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|1973 (as part of In Love and Trouble)|
The story is told in first person by the "Mama", an African American woman living in the Deep South with one of her two daughters. The story humorously illustrates the differences between Mrs. Johnson and her shy younger daughter Maggie, who both still adhere to traditional black culture in the rural South, and her educated, successful daughter Dee, or "Wangero" as she prefers to be called, who scorns her immediate roots in favor of a pretentious "native African" identity.
A film version was released in 2005.
Tuncle carved it from a tree they used to have. However, she wants it for the wrong reason, saying that she will use it only for decoration. Another example is when she wants the quilts that Mama has. She states that she wants them because of the generations of clothing and effort put into making the quilt, showing her appreciation for her heritage. The fact that she changes her name, though, from Dee to Wangero disrespects her heritage because "Dee" is a family name that can be traced back many generations. The story is narrated by the mother.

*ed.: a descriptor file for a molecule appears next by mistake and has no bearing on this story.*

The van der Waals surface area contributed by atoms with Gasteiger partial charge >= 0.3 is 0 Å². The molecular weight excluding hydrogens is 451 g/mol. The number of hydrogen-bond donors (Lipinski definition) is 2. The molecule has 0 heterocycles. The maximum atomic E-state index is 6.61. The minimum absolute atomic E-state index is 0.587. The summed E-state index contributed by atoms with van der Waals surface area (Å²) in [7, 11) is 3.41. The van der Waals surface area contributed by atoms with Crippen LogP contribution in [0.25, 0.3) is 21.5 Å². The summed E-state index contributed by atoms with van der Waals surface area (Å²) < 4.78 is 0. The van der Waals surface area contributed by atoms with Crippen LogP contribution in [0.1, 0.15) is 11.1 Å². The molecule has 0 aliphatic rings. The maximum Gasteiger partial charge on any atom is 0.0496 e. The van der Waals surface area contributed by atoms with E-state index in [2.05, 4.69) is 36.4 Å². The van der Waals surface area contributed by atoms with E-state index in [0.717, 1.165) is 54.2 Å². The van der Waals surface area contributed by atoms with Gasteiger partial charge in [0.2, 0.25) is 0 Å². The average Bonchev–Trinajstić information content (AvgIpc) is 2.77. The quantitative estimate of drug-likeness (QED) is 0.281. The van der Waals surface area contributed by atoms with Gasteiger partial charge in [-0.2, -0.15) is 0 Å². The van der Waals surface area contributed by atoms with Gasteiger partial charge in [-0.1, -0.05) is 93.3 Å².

- Maggie – Though described by her mother as dull and unattractive, Maggie is a very innocent and humble character. She leads a simple and traditional life with her mother in the South while her elder sister, Dee, is away at school.
- Mama – Acts as Mama's house. He is referred to as "Asalamalakim", which is a Muslim greeting, by Mama because he is Muslim. He is short and stocky and has long hair that reaches his waist and a long, bushy beard.
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One symbol found in this short story is the quilt. The quilt itself is a very meaningful item in the sense that it has history on it; it includes clothes that Dee's great grandma used to wear and pieces of uniforms that Dee's great grandpa wore during the Civil War. However, it also symbolizes value in Negro-American experience. Because Walker includes the fact of the Civil War gives a sense of history to the African American history. The quilt additionally adds to the idea of creative activities women came up with to pass down history from generation to generation.
- Walker, Alice. "Everyday Use." The Story and Its Writer. Ed. Anna Charters. Compact 8th ed. Boston: Bedfor/St. Martin's, 2011. 852-858. Print.
- Whitsitt, Sam. "In Spite of It All: A Reading of Alice Walker's 'Everyday Use.'" African American Review. 34.3 (2000): 443. Web. 24 Oct. 2011.
- "Everyday Use." sparknotes.com. sparknotes, n.d. Web. 24 Oct. 2011.